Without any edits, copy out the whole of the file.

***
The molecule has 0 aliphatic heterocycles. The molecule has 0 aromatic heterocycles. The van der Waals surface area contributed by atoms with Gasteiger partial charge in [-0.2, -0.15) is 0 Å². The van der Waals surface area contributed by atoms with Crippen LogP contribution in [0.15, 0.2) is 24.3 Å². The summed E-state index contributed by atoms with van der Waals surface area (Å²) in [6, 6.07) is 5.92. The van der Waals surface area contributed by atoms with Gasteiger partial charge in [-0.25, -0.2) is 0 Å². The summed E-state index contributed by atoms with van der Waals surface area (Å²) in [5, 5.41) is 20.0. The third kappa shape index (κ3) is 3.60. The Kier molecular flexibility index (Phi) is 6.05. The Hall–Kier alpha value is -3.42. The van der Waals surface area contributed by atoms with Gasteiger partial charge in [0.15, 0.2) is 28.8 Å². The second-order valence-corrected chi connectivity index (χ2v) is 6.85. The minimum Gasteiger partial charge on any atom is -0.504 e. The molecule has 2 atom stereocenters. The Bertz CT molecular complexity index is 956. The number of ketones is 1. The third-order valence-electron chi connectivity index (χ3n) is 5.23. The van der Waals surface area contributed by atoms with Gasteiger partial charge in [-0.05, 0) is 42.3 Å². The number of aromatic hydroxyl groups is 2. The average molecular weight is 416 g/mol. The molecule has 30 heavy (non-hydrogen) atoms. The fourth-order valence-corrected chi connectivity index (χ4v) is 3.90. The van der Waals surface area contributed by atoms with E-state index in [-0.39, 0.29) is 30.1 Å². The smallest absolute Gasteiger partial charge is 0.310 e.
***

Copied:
The molecule has 0 aliphatic heterocycles. The molecule has 0 aromatic heterocycles. The van der Waals surface area contributed by atoms with Gasteiger partial charge in [-0.2, -0.15) is 0 Å². The van der Waals surface area contributed by atoms with Crippen LogP contribution in [0.15, 0.2) is 24.3 Å². The summed E-state index contributed by atoms with van der Waals surface area (Å²) in [6, 6.07) is 5.92. The van der Waals surface area contributed by atoms with Gasteiger partial charge in [-0.25, -0.2) is 0 Å². The summed E-state index contributed by atoms with van der Waals surface area (Å²) in [5, 5.41) is 20.0. The third kappa shape index (κ3) is 3.60. The Kier molecular flexibility index (Phi) is 6.05. The Hall–Kier alpha value is -3.42. The van der Waals surface area contributed by atoms with Gasteiger partial charge in [0.15, 0.2) is 28.8 Å². The second-order valence-corrected chi connectivity index (χ2v) is 6.85. The minimum Gasteiger partial charge on any atom is -0.504 e. The molecule has 2 atom stereocenters. The Bertz CT molecular complexity index is 956. The number of ketones is 1. The third-order valence-electron chi connectivity index (χ3n) is 5.23. The van der Waals surface area contributed by atoms with Gasteiger partial charge in [-0.05, 0) is 42.3 Å². The number of aromatic hydroxyl groups is 2. The average molecular weight is 416 g/mol. The molecule has 30 heavy (non-hydrogen) atoms. The fourth-order valence-corrected chi connectivity index (χ4v) is 3.90. The van der Waals surface area contributed by atoms with E-state index in [-0.39, 0.29) is 30.1 Å². The smallest absolute Gasteiger partial charge is 0.310 e.